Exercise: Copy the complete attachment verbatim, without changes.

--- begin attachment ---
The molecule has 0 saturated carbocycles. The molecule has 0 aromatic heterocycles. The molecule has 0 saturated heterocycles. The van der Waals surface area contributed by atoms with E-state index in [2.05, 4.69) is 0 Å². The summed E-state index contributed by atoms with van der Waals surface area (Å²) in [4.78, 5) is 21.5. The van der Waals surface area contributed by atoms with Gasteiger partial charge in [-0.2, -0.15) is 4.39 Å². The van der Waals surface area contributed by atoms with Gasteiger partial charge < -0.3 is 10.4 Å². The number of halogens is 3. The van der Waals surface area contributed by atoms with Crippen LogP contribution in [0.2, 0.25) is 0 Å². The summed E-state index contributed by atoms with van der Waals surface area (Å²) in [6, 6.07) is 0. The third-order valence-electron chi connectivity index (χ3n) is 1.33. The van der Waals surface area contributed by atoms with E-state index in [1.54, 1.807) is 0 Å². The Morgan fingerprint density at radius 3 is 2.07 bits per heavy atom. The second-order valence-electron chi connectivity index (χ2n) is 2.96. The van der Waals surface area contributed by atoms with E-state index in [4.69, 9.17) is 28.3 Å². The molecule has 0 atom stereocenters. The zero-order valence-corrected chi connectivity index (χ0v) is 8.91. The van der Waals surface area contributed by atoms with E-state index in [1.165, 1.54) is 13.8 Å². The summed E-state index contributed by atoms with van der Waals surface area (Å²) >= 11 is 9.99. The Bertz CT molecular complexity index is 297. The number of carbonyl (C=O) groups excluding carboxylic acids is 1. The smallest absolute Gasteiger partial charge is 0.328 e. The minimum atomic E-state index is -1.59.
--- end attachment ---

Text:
The molecule has 0 saturated carbocycles. The molecule has 0 aromatic heterocycles. The molecule has 0 saturated heterocycles. The van der Waals surface area contributed by atoms with E-state index in [2.05, 4.69) is 0 Å². The summed E-state index contributed by atoms with van der Waals surface area (Å²) in [4.78, 5) is 21.5. The van der Waals surface area contributed by atoms with Gasteiger partial charge in [-0.2, -0.15) is 4.39 Å². The van der Waals surface area contributed by atoms with Gasteiger partial charge < -0.3 is 10.4 Å². The number of halogens is 3. The van der Waals surface area contributed by atoms with Crippen LogP contribution in [0.2, 0.25) is 0 Å². The summed E-state index contributed by atoms with van der Waals surface area (Å²) in [6, 6.07) is 0. The third-order valence-electron chi connectivity index (χ3n) is 1.33. The van der Waals surface area contributed by atoms with E-state index in [1.54, 1.807) is 0 Å². The Morgan fingerprint density at radius 3 is 2.07 bits per heavy atom. The second-order valence-electron chi connectivity index (χ2n) is 2.96. The van der Waals surface area contributed by atoms with E-state index in [4.69, 9.17) is 28.3 Å². The molecule has 0 atom stereocenters. The zero-order valence-corrected chi connectivity index (χ0v) is 8.91. The van der Waals surface area contributed by atoms with E-state index in [1.165, 1.54) is 13.8 Å². The summed E-state index contributed by atoms with van der Waals surface area (Å²) >= 11 is 9.99. The Bertz CT molecular complexity index is 297. The number of carbonyl (C=O) groups excluding carboxylic acids is 1. The smallest absolute Gasteiger partial charge is 0.328 e. The minimum atomic E-state index is -1.59.